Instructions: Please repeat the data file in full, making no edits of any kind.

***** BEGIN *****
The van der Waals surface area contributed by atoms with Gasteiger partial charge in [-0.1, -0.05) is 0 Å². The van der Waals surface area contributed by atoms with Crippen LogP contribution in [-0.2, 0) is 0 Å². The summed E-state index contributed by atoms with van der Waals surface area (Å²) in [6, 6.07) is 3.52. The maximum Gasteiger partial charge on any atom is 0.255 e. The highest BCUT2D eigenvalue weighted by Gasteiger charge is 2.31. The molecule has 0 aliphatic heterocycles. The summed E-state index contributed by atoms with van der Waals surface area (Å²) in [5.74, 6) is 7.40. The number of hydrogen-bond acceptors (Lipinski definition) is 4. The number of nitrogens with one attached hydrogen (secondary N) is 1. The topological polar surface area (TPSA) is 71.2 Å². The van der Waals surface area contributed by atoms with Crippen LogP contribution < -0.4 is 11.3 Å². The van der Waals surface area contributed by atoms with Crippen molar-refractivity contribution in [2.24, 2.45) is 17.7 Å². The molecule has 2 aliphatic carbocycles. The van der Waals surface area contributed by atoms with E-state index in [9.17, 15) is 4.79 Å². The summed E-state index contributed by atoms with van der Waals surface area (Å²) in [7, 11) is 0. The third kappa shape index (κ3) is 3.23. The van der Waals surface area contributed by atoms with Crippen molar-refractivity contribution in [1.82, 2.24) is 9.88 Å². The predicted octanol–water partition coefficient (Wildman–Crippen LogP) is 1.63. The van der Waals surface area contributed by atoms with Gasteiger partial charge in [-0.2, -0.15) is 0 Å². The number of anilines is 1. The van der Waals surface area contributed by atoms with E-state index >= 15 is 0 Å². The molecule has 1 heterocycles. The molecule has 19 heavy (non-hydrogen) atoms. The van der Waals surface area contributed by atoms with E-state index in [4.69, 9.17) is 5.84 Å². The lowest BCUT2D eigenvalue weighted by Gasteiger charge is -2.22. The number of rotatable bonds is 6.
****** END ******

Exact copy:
The van der Waals surface area contributed by atoms with Gasteiger partial charge in [-0.1, -0.05) is 0 Å². The van der Waals surface area contributed by atoms with Crippen LogP contribution in [-0.2, 0) is 0 Å². The summed E-state index contributed by atoms with van der Waals surface area (Å²) in [6, 6.07) is 3.52. The maximum Gasteiger partial charge on any atom is 0.255 e. The highest BCUT2D eigenvalue weighted by Gasteiger charge is 2.31. The molecule has 0 aliphatic heterocycles. The summed E-state index contributed by atoms with van der Waals surface area (Å²) in [5.74, 6) is 7.40. The number of hydrogen-bond acceptors (Lipinski definition) is 4. The number of nitrogens with one attached hydrogen (secondary N) is 1. The topological polar surface area (TPSA) is 71.2 Å². The van der Waals surface area contributed by atoms with Crippen LogP contribution < -0.4 is 11.3 Å². The van der Waals surface area contributed by atoms with Crippen molar-refractivity contribution in [2.24, 2.45) is 17.7 Å². The molecule has 2 aliphatic carbocycles. The van der Waals surface area contributed by atoms with E-state index in [9.17, 15) is 4.79 Å². The summed E-state index contributed by atoms with van der Waals surface area (Å²) in [7, 11) is 0. The third kappa shape index (κ3) is 3.23. The van der Waals surface area contributed by atoms with Crippen molar-refractivity contribution in [1.82, 2.24) is 9.88 Å². The predicted octanol–water partition coefficient (Wildman–Crippen LogP) is 1.63. The van der Waals surface area contributed by atoms with Gasteiger partial charge in [-0.2, -0.15) is 0 Å². The number of anilines is 1. The van der Waals surface area contributed by atoms with E-state index >= 15 is 0 Å². The molecule has 1 heterocycles. The molecule has 19 heavy (non-hydrogen) atoms. The van der Waals surface area contributed by atoms with E-state index in [4.69, 9.17) is 5.84 Å². The lowest BCUT2D eigenvalue weighted by Gasteiger charge is -2.22. The number of rotatable bonds is 6.